Basketball Prospectus: Unfiltered Everything Else is Fluff.

March 15, 2010

Paths to the Final Four

Filed under: Uncategorized — Kevin Pelton @ 1:35 pm

As an addendum to this morning’s post on the importance of seeding, how about the most difficult and easiest paths to the Final Four? (By the way, the reason I’m ignoring Final Four is that, no matter how much people on TV may scream about how Syracuse should have been the second or third No. 1 and not the fourth No. 1, there’s not much evidence those rankings make any difference by that point. For that matter, I couldn’t even find any order from last year other than Louisville as the overall No. 1, which shows how much people cared then.)

This is a little more complicated than just adding the ratings of the opponents, because for an elite team the difference between playing a .450 team and a .550 opponent in the first round is fairly meaningless. So I brought back the log5 method and assumed each schedule would be played by a .950 team–about the level of West Virginia this year. The rankings are ordered by the odds of that team reaching the Final Four based on the actual opponents faced by each team from 2006-09.

The easiest trips:

Team          Yr   Sd   Rd 1   Rd 2   Rd 3   Rd 4    Tot

UCLA          06    2   .438   .859   .860   .950   .275
Louisville    09    1   .528   .820   .871   .954   .269
Kansas        08    1   .634   .874   .892   .949   .236
Connecticut   06    1   .595   .916   .938   .909   .215

Lo and behold, by the numbers it was actually a No. 2 seed that had the best time of things, and it had little to do with upsets. Instead, the issue is Gonzaga’s low ranking by Pomeroy’s metrics in 2005-06, one Ken has already disavowed. I watched that Elite Eight matchup, and you probably did too. There was nothing easy about it, though in Memphis the Bruins got a relatively light No. 1.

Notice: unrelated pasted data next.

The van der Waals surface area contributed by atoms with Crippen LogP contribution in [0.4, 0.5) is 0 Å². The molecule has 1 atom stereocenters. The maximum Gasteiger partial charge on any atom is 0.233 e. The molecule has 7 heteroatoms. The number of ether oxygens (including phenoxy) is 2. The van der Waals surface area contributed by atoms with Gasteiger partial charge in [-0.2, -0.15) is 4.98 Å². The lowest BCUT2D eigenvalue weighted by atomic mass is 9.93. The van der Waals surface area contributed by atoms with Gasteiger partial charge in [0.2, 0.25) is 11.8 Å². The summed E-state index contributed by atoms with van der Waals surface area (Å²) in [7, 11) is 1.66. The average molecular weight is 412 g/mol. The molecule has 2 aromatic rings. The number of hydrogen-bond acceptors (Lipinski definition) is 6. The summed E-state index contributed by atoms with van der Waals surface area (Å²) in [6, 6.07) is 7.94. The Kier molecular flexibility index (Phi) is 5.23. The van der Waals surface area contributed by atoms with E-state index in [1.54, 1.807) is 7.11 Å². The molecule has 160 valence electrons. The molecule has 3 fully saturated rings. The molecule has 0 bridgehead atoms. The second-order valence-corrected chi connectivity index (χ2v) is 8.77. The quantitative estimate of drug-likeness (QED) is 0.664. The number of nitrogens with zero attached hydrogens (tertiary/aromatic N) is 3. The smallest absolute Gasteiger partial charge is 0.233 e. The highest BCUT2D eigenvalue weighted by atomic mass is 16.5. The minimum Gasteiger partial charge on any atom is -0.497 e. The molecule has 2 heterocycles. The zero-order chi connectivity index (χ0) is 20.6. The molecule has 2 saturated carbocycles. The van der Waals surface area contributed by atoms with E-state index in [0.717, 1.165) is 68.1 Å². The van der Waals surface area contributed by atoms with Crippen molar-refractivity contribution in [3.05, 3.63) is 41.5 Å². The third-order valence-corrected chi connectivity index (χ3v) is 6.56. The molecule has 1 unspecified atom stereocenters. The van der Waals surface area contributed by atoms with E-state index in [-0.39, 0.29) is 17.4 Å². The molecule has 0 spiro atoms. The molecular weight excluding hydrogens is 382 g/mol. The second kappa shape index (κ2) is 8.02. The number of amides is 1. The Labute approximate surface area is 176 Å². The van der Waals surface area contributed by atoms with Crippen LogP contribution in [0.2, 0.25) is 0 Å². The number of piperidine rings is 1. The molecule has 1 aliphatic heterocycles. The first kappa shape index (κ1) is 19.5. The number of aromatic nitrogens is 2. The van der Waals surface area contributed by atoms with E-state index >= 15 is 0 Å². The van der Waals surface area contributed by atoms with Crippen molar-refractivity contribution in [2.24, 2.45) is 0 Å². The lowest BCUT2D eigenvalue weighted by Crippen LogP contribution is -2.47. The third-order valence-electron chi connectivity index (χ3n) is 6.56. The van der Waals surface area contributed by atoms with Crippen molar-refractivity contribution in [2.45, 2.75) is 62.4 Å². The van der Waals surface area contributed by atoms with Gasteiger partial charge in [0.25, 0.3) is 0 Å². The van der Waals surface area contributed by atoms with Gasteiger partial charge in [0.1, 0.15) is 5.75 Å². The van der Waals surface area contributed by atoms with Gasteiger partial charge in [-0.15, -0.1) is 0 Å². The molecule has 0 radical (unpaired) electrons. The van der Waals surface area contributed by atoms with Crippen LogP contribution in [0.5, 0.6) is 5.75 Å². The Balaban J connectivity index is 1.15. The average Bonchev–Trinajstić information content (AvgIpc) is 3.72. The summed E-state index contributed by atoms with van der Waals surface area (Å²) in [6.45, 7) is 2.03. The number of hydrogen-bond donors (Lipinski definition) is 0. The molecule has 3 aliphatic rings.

Louisville makes more intuitive sense. The Cardinals did not face a team seeded better than ninth until last year’s regional final, when they were knocked off by Michigan State. Kansas faced 12th seed Villanova and 10th seed Davidson in the regionals, though the Pomeroy ratings agree that by that point the Cougars were a difficult foe. Lastly, Connecticut drew No. 11 George Mason in the regional final–but famously could not beat the Patriots. So much for schedule.

The hardest draws:

Team          Yr   Sd   Rd 1   Rd 2   Rd 3   Rd 4    Tot

UCLA          07    2   .377   .952   .957   .984   .052
Missouri      09    3   .684   .929   .977   .975   .054
Xavier        08    3   .804   .939   .950   .983   .056
Memphis       07    2   .409   .864   .978   .981   .058
Texas         08    2   .465   .901   .958   .986   .062
UNC           07    1   .401   .954   .938   .979   .074

UCLA shows up again. The Bruins had a tough second-round game against Indiana in 2007, then faced a brutal Kansas team in the regional final but came away victorious nonetheless. So much for schedule. Missouri last year had back-to-back games against No. 1 seed-quality teams in the regionals, beating Memphis before losing to UConn. Xavier had a very challenging first-round foe in the Georgia team that won the SEC Tournament but was seeded 14th, then couldn’t overcome a tough UCLA squad in the regional final.

Memphis in 2007 came up against two tough teams in the regionals, including an Ohio State squad on its way to the title game. There’s a similar story for Texas the following year, when the team bound for the title game was … Memphis. Lastly, the 2007 Tar Heels faced the toughest slate of any No. 1 seed, getting a very difficult second-round draw against Michigan State before finally falling in OT against a Georgetown team that easily was No. 1 seed quality.

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